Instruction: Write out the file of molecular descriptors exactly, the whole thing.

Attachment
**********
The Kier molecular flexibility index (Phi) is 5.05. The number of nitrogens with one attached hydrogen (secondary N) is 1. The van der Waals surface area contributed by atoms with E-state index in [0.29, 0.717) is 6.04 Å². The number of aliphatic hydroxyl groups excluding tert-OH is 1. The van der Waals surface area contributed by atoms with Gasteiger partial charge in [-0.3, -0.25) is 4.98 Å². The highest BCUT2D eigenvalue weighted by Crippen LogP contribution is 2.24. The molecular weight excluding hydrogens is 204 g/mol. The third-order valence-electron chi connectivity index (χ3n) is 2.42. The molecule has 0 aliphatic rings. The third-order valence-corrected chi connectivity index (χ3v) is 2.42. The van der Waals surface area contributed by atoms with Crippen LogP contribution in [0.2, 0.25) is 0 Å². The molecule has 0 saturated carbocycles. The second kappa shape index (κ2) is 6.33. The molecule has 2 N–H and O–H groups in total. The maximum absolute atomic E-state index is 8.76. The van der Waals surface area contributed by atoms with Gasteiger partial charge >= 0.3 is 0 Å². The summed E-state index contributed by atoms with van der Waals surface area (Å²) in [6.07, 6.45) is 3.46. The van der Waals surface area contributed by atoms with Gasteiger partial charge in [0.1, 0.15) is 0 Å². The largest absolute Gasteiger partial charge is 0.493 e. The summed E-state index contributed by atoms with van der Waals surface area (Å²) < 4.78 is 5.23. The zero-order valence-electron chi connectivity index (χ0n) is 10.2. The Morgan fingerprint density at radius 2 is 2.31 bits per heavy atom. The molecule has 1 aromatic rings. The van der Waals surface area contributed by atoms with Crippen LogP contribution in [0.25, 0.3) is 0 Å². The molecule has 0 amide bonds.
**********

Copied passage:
The Kier molecular flexibility index (Phi) is 5.05. The number of nitrogens with one attached hydrogen (secondary N) is 1. The van der Waals surface area contributed by atoms with E-state index in [0.29, 0.717) is 6.04 Å². The number of aliphatic hydroxyl groups excluding tert-OH is 1. The van der Waals surface area contributed by atoms with Gasteiger partial charge in [-0.3, -0.25) is 4.98 Å². The highest BCUT2D eigenvalue weighted by Crippen LogP contribution is 2.24. The molecular weight excluding hydrogens is 204 g/mol. The third-order valence-electron chi connectivity index (χ3n) is 2.42. The molecule has 0 aliphatic rings. The third-order valence-corrected chi connectivity index (χ3v) is 2.42. The van der Waals surface area contributed by atoms with Crippen LogP contribution in [0.2, 0.25) is 0 Å². The molecule has 0 saturated carbocycles. The second kappa shape index (κ2) is 6.33. The molecule has 2 N–H and O–H groups in total. The maximum absolute atomic E-state index is 8.76. The van der Waals surface area contributed by atoms with Gasteiger partial charge >= 0.3 is 0 Å². The summed E-state index contributed by atoms with van der Waals surface area (Å²) in [6.07, 6.45) is 3.46. The van der Waals surface area contributed by atoms with Gasteiger partial charge in [0.1, 0.15) is 0 Å². The largest absolute Gasteiger partial charge is 0.493 e. The summed E-state index contributed by atoms with van der Waals surface area (Å²) < 4.78 is 5.23. The zero-order valence-electron chi connectivity index (χ0n) is 10.2. The Morgan fingerprint density at radius 2 is 2.31 bits per heavy atom. The molecule has 1 aromatic rings. The van der Waals surface area contributed by atoms with Crippen LogP contribution in [0.25, 0.3) is 0 Å². The molecule has 0 amide bonds.